We’re introduced to the freaks through Sam’s sister, Lindsay Weir (Linda Cardellini), a former champion “mathlete” and straight-laced student who changes her attitude and appearance after the death of her grandmother challenges her religious belief. In almost every scene, she shields herself in an oversized green army jacket, and her reaction to everything around her is perpetual mortification.

She throws in with the freaks, including Daniel (James Franco), his girlfriend Kim Kelly (Busy Phillips) and the perpetually stoned Nick (Jason Segal). One of the major joys of the DVD set is that we can finally see how the friendship between Lindsay and Kim develops (NBC shelved the grimly hilarious episode “Kim Kelly is My Friend,” where Lindsay learns exactly how dire Kim’s home life is, and ABC Family always showed it chopped up and bleeped.) And there’s a great run of episodes where the well-meaning Lindsay encourages Nick to try for success as a drummer and ends up making things far worse for him; then, after trying to comfort him with a kiss, she finds herself in a pathetic and short-lived relationship that leaves him pleading like a puppy dog. A few scenes where he pours out his soul for her (twice in song) are some of the funniest and most difficult to watch scenes of humiliation this side of “The Office.”

There’s no nostalgia for the time period here; the show doesn’t present the early ’80s as particularly exciting, or innocent, or brave, or romantic. It also avoids the easy historical irony favored by The Wedding Singer or Almost Famous. And unlike “The Wonder Years,” there’s no first-person narration to reassure us about the future success of the characters or to emphasize significant moments. The future weighs heavily on all the characters, from Sam and the rest of the geeks wondering if “any girl will ever be interested in me” to the way Lindsay snaps at the freaks after they get her into trouble: “Just because your lives are such lost causes, don’t keep assuming that mine is.” A grim future for the freaks, including jail and the army, is hinted at, and it’s probably best the show ended after a year, before the position of the clique became untenable.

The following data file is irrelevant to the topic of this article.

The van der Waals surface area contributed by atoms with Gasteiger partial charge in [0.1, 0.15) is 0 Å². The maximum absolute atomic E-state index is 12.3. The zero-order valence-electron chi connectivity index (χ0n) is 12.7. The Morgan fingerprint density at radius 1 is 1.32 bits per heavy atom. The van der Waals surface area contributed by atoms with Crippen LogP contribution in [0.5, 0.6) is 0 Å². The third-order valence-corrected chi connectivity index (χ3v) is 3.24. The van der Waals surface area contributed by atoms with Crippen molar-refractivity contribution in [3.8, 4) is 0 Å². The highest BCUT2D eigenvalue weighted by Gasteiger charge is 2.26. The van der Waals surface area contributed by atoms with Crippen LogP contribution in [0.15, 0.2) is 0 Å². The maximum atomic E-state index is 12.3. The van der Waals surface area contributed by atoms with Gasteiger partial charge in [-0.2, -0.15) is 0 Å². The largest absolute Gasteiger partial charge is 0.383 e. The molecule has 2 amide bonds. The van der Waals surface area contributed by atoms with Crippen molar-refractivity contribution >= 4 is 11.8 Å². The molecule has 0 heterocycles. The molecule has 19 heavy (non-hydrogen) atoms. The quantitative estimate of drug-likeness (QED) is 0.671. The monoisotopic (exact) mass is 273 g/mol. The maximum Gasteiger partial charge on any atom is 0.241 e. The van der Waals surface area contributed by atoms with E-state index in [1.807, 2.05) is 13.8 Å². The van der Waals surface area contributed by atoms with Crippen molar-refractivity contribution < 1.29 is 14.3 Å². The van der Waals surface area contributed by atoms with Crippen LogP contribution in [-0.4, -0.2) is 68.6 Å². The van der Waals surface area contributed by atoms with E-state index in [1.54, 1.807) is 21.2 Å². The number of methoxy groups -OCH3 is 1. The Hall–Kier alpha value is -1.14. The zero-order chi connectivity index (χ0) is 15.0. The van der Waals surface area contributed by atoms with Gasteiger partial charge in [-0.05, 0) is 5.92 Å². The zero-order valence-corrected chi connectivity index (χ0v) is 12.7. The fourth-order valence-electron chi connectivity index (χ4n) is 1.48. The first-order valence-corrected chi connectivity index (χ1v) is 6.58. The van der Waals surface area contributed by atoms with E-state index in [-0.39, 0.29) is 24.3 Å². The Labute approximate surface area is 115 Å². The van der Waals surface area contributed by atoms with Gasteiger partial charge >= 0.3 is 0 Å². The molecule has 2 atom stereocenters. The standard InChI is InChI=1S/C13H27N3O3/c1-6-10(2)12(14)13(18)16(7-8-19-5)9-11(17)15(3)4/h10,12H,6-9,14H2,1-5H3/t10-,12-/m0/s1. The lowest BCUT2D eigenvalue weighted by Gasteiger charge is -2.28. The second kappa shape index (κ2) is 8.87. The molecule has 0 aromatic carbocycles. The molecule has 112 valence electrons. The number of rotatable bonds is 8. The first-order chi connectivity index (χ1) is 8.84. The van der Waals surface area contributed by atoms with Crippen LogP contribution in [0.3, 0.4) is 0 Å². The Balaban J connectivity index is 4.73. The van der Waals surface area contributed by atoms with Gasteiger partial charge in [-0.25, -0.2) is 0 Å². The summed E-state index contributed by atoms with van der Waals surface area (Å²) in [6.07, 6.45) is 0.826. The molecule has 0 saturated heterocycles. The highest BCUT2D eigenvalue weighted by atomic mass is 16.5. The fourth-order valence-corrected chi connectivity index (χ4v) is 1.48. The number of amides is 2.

The color palette of “Freaks and Geeks” is cool, slightly washed out and damped down. Every now and again, there’s a startling camera move, like the amazing dodgeball game in the pilot, but mostly the show is a collection of medium shots of a few characters, held from a slight distance. In this way, the show never goes behind the eyes of any one of its characters. It’s the opposite approach of a show like “Buffy the Vampire Slayer,” which took the teenage inclination to believe that whatever is going on in your life is of apocalyptic importance and made it literal.

There’s no similar overarching metaphor in “Freaks and Geeks,” and the show’s style wouldn’t work so well if its verisimilitude wasn’t so convincing and it didn’t have such a deep well of compassion for all of the characters — including the tormentors of the main characters. By a careful use of minor supporting roles, characters with one line per episode and even extras, Feig and Apatow create the feeling of a continuous world, where the camera could move over and follow any of the characters. What’s more, you get the sense it might just want to — that the show, though about marginal characters on the edge of high school society, is able to extend sympathy for gym teachers and cheerleaders and overbearing parents alike. It’s that sense of the possibility of the world around the central characters that tempers the astringency of Freaks and Geeks’ reality.